Ashton Cook Ashton Cook is a Tipstaff to Justice Black in the Supreme Court of New South Wales.
Kenneth Dibble Kenneth Dibble is an independent adviser and consultant on charity and NGO law, governance, and their regulation, both within the UK & NI and internationally. Kenneth was appointed the first Legal Director and General Counsel for the Charity Commission of England and Wales (CCEW) in 2003, a position that he held until 2018. He was also Director for the CCEW International Programme during that period, which was a programme designed to support the technical and social development of effective regulation of charities and NGOS worldwide, to prevent terrorist financing and to improve in country regulation to develop civil society. Projects were carried out in Sri Lanka, Indonesia Pakistan, China, and sub-Saharan Africa. Also, joint working with the Canadian Revenue Agency under the UNCTED auspices in developing government and NGO sector awareness of FATF requirements in relation to terrorist financing and typologies. Regional conferences held worldwide. Kenneth was a legally qualified member of the Board of CCEW from 2018 to 2022 and a visiting lecturer at Baynes Business School (formerly Cass) in the City of London, on charity law and regulation. A barrister by profession and an Associate of the Chartered Institute of Bankers. Kenneth completed his legal education at King’s College (LLB, AKC) and University College (LLM), both University of London, and the College of Law.
Scott Donald Dr Scott Donald CFA is an Associate Professor in the Faculty of Law and Justice at UNSW Sydney.  His research spans financial regulation, superannuation and the law of trusts.
Matthew Harding Matthew Harding is a professor of law at the University of Melbourne. He is an internationally recognised expert on private law and the law of charities and other not-for-profit organisations. His published work combines theoretical, doctrinal and practical insights. He has published extensively on topics in the theory and doctrines of equity (especially fiduciary law), charity and not-for-profit law and regulation, the law of property, judicial practice and precedent, and the philosophy of trust and trustworthiness.
Rosemary Teele Langford Rosemary is a professor with Melbourne Law School, University of Melbourne. Her primary expertise lies in directors’ duties (with two sole-authored monographs and numerous journal articles on this topic) and she teaches a range of subjects including Corporations Law and Corporate Governance and Directors’ Duties. In the last three years Rosemary has been undertaking a project on governance and regulation of charities funded by the Australian Research Council. She is a member of the Corporations Committee and Not for Profit Law Committee of the Law Council of Australia and of the Laws Committee of the Australian Institute of Company Directors, as well as editor of the directors’ duties section of the Company and Securities Law Journal. Prior to joining academia, Rosemary practised with Arthur Robinson & Hedderwicks (now Allens Linklaters).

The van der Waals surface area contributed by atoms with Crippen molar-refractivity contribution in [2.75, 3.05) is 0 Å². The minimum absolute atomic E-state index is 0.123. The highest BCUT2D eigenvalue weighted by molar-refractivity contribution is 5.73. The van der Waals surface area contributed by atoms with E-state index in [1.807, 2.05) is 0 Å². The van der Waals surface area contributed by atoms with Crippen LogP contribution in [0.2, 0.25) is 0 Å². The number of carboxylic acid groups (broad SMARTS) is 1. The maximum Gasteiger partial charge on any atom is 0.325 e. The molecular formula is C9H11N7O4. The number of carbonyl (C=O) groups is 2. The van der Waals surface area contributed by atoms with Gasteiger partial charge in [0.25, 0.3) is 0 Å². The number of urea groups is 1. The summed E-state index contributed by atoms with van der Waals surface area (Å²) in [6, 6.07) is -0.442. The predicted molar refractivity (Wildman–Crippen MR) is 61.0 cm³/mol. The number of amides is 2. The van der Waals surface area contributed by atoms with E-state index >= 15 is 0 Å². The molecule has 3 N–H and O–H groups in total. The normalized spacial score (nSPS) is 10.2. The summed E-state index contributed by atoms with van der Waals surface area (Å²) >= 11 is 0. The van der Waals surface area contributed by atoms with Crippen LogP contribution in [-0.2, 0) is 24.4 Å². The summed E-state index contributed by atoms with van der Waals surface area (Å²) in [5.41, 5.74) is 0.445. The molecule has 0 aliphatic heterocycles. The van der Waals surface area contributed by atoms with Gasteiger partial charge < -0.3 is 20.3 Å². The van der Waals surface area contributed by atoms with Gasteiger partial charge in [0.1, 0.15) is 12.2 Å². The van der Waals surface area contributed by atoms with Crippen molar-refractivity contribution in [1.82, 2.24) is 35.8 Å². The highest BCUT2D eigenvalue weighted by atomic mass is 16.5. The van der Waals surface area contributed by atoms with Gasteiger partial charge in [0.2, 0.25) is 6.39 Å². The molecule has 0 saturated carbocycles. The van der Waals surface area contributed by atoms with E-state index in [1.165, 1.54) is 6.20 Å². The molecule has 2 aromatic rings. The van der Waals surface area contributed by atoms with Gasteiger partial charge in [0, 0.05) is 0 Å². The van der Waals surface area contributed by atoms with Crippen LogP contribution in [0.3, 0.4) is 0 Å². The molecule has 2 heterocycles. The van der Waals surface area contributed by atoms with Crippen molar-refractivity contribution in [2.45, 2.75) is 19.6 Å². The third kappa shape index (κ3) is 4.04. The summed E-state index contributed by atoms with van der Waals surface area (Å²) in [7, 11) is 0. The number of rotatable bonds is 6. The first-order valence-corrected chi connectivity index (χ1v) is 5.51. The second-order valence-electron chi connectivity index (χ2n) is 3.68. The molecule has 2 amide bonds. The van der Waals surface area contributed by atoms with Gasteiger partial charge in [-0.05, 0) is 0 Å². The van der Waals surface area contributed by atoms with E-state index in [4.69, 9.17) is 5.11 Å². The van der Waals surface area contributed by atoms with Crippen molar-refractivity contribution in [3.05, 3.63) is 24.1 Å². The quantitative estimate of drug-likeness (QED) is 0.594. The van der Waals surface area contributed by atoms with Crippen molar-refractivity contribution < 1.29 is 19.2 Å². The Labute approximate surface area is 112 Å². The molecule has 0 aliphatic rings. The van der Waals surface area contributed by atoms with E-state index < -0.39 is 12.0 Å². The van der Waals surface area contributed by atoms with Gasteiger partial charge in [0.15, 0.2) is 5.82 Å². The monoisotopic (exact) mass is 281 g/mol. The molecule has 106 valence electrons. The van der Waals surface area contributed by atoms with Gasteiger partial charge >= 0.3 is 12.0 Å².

Kye Joung Lee Kye Joung Lee is a Professor of law at Seoul National University. He teaches civil law including torts, contract law, property law, and the law of trusts. His academic interest extends to the legal issues with regard to bankruptcy law, civil practice, and A. I. law. Before joining SNU faculty, he pursued his career as a judge for over 12 years (2002-2014). He holds a B.A. degree in Sociology from Seoul National University, a master’s degree in law from Seoul National University, and a Ph.D. degree in law from Seoul National University. Also, he earned an LL.M. at U. C. Berkeley, School of Law. He is a V. S. at U. C. Berkeley, School of law and LMU Munich. He is an editor of the Journal of Korean law. His publication includes the Economic Analysis of the Law of Trusts, the Fundamental Principles of the Trust and Tracing in Equity and Relevant Legal Principles of the Trust.